Masks and mayhem
João Farkas uncovers a little known side of Brazilian tradition in his vivid photographs of carnival costumes in the city of Maragojipe
For the past five years, the Brazilian photographer João Farkas has travelled during carnival to Maragojipe, a small city in the north-eastern state of Bahia, 90 miles from the state capital, Salvador. With a population of nearly three million, Salvador is the largest black city outside Africa. Although it was the focus of the slave trade from the sixteenth to the eighteenth century, it is now, happily, a place of racial and cultural hybridisation.
Bahia, along with the state of Pernambuco, is the Brazilian region with the richest folk traditions – parades, festivals, dances and local customs are myriad. Masks and costumes are part of the carnival tradition: Bahia’s distinctive local contribution is the caretas figures with two large pointed ears and a pointed nose. The origins of the caretas go back more than a century, and are probably linked to Iberian traditions. Across the state, caretas scared children and played tricks under cover of anonymity. But gradually they disappeared, being replaced by other costumes, bought off the peg or made under the influence of the carnivals of the big cities, Rio de Janeiro or Salvador.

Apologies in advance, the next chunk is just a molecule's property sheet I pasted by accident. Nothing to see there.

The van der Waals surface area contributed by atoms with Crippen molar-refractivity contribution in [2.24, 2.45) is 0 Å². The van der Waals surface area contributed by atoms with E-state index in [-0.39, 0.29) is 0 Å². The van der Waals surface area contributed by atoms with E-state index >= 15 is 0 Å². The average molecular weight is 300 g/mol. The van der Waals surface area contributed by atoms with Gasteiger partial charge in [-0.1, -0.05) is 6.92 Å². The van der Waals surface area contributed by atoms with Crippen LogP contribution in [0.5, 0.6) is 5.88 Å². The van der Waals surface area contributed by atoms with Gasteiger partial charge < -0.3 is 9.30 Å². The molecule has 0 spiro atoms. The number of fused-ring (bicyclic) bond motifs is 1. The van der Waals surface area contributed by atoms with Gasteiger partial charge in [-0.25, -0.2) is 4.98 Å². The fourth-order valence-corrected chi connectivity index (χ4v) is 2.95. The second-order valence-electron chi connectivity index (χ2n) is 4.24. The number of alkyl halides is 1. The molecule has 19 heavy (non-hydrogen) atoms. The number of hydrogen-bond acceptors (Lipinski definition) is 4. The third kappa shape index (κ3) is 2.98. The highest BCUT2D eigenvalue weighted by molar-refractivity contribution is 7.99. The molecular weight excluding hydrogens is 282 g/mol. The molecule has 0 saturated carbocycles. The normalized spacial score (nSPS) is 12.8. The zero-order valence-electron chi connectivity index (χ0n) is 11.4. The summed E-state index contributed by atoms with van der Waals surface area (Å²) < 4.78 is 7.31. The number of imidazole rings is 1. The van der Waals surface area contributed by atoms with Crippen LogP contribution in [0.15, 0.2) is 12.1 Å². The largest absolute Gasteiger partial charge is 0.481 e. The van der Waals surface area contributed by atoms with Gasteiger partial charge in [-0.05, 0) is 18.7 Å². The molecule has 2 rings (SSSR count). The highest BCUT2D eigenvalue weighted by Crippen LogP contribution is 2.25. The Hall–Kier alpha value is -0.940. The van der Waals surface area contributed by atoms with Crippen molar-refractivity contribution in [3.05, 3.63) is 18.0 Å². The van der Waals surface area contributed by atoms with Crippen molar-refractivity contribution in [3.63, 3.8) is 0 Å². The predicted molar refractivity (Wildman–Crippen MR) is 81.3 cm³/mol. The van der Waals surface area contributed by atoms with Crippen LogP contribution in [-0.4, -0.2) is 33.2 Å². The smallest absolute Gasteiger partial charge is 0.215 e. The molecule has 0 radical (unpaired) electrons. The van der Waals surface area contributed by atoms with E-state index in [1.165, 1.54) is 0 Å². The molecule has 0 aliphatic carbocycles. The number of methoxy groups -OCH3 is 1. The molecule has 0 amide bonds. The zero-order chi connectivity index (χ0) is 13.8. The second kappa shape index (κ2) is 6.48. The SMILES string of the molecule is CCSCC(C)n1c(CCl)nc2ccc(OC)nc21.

Photographs by João Farkas.
But Maragojipe held out. For no obvious reason, this city has maintained a lively tradition of street carnival, during which almost all its 20,000 inhabitants go out to play and fantasise.
Three aspects of the caretas impressed Farkas: their colour; their exuberance; and the creativity of makers with limited means. A careta costume does not require much: the main thing is to cover the whole body (including hands, feet and neck), often using the cheapest materials. A falsetto voice helps the disguise, freeing the carnival-goer to play in safety and anonymity.
Having stumbled upon a blue-painted wall in one of Maragojipe’s streets, Farkas turned it into an impromptu, open-air studio for the portraits he made in the city at carnival time. In his exchanges with his subjects, Farkas makes it clear that he is recording their costumes as a way of paying respect. Everything is done to make them feel that they are co-authors of their portraits.
The result is this magnificent collection of photographs, which shows an authentic, exuberant and unique aspect of Brazil’s popular culture.
Felipe Taborda, graphic designer, Rio de Janeiro
First published in Eye no. 95 vol. 24, 2018
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